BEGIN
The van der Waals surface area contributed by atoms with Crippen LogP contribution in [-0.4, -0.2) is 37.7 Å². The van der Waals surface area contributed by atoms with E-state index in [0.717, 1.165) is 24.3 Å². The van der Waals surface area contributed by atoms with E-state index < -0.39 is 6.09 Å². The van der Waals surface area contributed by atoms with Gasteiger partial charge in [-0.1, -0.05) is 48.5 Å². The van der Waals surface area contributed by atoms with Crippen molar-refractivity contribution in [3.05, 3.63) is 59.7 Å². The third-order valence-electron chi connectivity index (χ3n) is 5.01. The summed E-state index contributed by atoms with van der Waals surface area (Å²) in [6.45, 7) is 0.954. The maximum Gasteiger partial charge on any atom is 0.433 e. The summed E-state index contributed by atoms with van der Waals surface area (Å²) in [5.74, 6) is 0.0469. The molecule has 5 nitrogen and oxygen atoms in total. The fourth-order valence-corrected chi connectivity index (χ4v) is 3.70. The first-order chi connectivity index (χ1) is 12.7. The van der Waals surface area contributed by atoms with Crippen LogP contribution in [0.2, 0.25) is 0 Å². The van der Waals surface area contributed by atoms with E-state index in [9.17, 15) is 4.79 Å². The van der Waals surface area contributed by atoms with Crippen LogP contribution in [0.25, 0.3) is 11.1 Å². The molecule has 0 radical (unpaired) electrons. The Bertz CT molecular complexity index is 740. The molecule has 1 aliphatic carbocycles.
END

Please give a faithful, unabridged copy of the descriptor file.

The van der Waals surface area contributed by atoms with Crippen LogP contribution in [-0.4, -0.2) is 37.7 Å². The van der Waals surface area contributed by atoms with E-state index in [0.717, 1.165) is 24.3 Å². The van der Waals surface area contributed by atoms with E-state index < -0.39 is 6.09 Å². The van der Waals surface area contributed by atoms with Gasteiger partial charge in [-0.1, -0.05) is 48.5 Å². The van der Waals surface area contributed by atoms with Crippen molar-refractivity contribution in [3.05, 3.63) is 59.7 Å². The third-order valence-electron chi connectivity index (χ3n) is 5.01. The summed E-state index contributed by atoms with van der Waals surface area (Å²) in [6.45, 7) is 0.954. The maximum Gasteiger partial charge on any atom is 0.433 e. The summed E-state index contributed by atoms with van der Waals surface area (Å²) in [5.74, 6) is 0.0469. The molecule has 5 nitrogen and oxygen atoms in total. The fourth-order valence-corrected chi connectivity index (χ4v) is 3.70. The first-order chi connectivity index (χ1) is 12.7. The van der Waals surface area contributed by atoms with Crippen LogP contribution in [0.2, 0.25) is 0 Å². The van der Waals surface area contributed by atoms with E-state index in [9.17, 15) is 4.79 Å². The van der Waals surface area contributed by atoms with Crippen LogP contribution in [0.25, 0.3) is 11.1 Å². The molecule has 0 radical (unpaired) electrons. The Bertz CT molecular complexity index is 740. The molecule has 1 aliphatic carbocycles.